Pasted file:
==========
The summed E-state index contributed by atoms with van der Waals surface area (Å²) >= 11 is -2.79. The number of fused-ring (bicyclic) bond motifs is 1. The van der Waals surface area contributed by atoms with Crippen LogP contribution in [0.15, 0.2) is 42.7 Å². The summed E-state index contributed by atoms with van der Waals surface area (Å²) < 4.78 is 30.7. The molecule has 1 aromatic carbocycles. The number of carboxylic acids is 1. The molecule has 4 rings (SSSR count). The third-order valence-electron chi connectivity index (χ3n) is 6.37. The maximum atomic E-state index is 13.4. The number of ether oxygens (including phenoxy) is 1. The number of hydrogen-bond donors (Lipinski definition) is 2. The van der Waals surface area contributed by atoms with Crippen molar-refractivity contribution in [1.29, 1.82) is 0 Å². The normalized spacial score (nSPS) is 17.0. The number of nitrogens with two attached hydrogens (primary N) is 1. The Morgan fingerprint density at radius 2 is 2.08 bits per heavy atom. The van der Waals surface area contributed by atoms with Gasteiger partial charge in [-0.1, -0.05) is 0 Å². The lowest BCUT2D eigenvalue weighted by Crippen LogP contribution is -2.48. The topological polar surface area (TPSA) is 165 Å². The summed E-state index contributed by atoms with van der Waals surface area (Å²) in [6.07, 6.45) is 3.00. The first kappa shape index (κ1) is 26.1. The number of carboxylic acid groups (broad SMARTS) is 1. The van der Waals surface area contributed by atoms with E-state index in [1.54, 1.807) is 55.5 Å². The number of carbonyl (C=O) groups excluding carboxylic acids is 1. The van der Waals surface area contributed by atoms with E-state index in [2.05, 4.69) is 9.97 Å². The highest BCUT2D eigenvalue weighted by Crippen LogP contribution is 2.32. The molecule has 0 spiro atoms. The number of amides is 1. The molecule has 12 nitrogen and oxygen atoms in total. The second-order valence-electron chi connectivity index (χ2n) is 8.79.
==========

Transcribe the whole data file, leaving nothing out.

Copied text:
The summed E-state index contributed by atoms with van der Waals surface area (Å²) >= 11 is -2.79. The number of fused-ring (bicyclic) bond motifs is 1. The van der Waals surface area contributed by atoms with Crippen LogP contribution in [0.15, 0.2) is 42.7 Å². The summed E-state index contributed by atoms with van der Waals surface area (Å²) < 4.78 is 30.7. The molecule has 1 aromatic carbocycles. The number of carboxylic acids is 1. The molecule has 4 rings (SSSR count). The third-order valence-electron chi connectivity index (χ3n) is 6.37. The maximum atomic E-state index is 13.4. The number of ether oxygens (including phenoxy) is 1. The number of hydrogen-bond donors (Lipinski definition) is 2. The van der Waals surface area contributed by atoms with Crippen molar-refractivity contribution in [1.29, 1.82) is 0 Å². The normalized spacial score (nSPS) is 17.0. The number of nitrogens with two attached hydrogens (primary N) is 1. The Morgan fingerprint density at radius 2 is 2.08 bits per heavy atom. The van der Waals surface area contributed by atoms with Gasteiger partial charge in [-0.1, -0.05) is 0 Å². The lowest BCUT2D eigenvalue weighted by Crippen LogP contribution is -2.48. The topological polar surface area (TPSA) is 165 Å². The summed E-state index contributed by atoms with van der Waals surface area (Å²) in [6.07, 6.45) is 3.00. The first kappa shape index (κ1) is 26.1. The number of carboxylic acid groups (broad SMARTS) is 1. The van der Waals surface area contributed by atoms with E-state index in [1.54, 1.807) is 55.5 Å². The number of carbonyl (C=O) groups excluding carboxylic acids is 1. The van der Waals surface area contributed by atoms with E-state index in [2.05, 4.69) is 9.97 Å². The highest BCUT2D eigenvalue weighted by Crippen LogP contribution is 2.32. The molecule has 0 spiro atoms. The number of amides is 1. The molecule has 12 nitrogen and oxygen atoms in total. The second-order valence-electron chi connectivity index (χ2n) is 8.79.